I wrote an earlier post (http://www.grammarianinthecity.com/?p=1012) about a luncheonette interested in hiring a “grilled man” for food prep:
Somehow it took the shop owners a long time to find someone suitable. I can’t imagine why. I also can’t imagine why adding a D where it doesn’t belong is a growing trend. Check out this restaurant’s boast:
I know reality television shows are popular, but I had no idea that food “lived” on television. Do they lock the veggies and chops in a house and film clashes between them? Or drop them in a picturesque spot and vote a certain number of calories off the island each week? I assume the signwriter intended to say “live,” as in “happening now.” But doesn’t the fact that this sign’s been around for months invalidate the whole concept? I stopped in anyway; lunch was delicious.
Another stray D wandered into this sign:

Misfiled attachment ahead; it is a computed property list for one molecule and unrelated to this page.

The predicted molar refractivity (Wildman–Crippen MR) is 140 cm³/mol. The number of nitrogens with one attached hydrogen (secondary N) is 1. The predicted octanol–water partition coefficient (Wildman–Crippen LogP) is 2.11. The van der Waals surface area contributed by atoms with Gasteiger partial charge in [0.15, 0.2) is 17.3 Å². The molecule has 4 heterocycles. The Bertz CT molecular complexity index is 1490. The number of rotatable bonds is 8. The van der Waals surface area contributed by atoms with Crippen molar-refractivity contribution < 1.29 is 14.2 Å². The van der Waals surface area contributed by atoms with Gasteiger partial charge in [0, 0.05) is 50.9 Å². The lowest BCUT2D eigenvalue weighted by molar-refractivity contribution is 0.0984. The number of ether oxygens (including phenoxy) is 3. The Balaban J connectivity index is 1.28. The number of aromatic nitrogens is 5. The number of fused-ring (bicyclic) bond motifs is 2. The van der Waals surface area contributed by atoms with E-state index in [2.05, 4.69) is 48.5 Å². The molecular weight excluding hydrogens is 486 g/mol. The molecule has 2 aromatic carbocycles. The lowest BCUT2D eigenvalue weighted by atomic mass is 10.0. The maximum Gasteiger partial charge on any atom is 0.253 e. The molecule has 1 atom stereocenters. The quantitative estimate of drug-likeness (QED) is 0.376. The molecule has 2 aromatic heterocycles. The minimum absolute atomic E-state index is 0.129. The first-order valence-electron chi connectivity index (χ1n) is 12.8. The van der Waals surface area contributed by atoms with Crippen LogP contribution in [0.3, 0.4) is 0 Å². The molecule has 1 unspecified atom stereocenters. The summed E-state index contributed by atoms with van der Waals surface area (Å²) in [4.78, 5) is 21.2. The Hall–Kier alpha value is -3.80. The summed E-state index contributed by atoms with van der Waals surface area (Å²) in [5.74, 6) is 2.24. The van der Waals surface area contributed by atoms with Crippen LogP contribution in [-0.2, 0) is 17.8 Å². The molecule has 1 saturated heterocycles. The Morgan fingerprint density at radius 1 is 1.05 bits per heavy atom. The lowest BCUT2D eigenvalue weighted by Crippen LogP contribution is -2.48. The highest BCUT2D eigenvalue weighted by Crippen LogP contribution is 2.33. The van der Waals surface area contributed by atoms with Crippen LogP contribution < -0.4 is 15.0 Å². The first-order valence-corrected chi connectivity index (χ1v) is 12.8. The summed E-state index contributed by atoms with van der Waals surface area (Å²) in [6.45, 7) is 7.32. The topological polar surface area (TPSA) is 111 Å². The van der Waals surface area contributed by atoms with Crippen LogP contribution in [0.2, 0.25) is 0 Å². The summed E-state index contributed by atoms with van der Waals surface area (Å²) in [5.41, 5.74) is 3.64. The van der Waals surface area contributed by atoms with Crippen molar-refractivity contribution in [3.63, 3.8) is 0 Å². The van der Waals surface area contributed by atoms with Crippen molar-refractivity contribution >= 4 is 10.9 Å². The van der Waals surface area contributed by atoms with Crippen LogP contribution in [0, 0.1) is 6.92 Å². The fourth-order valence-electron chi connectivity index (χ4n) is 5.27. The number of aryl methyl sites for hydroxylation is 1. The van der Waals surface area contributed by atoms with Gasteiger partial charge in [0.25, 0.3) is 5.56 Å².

Okay, I can see “specializing” or “specialists.” But “specialized”? The past participle “specialized” implies that the employees used to focus on “hand cleaning & theatrical costumes” but now have a broader range. Or, they dropped out of the field entirely. And then there’s “hand cleaning.” Don’t most people take care of that chore themselves? Despite the fact that this is a city where many people have breakfast, lunch, and dinner delivered, not to mention laundry and just about every other human need, you’d think hand cleaning would be an in-house job, even if not a personal one. I also note that the cleaners work “on” their “own plants.” Are we talking begonias here? Factories? I’ll figure that one out later. Someone’s coming over now to clean my hands.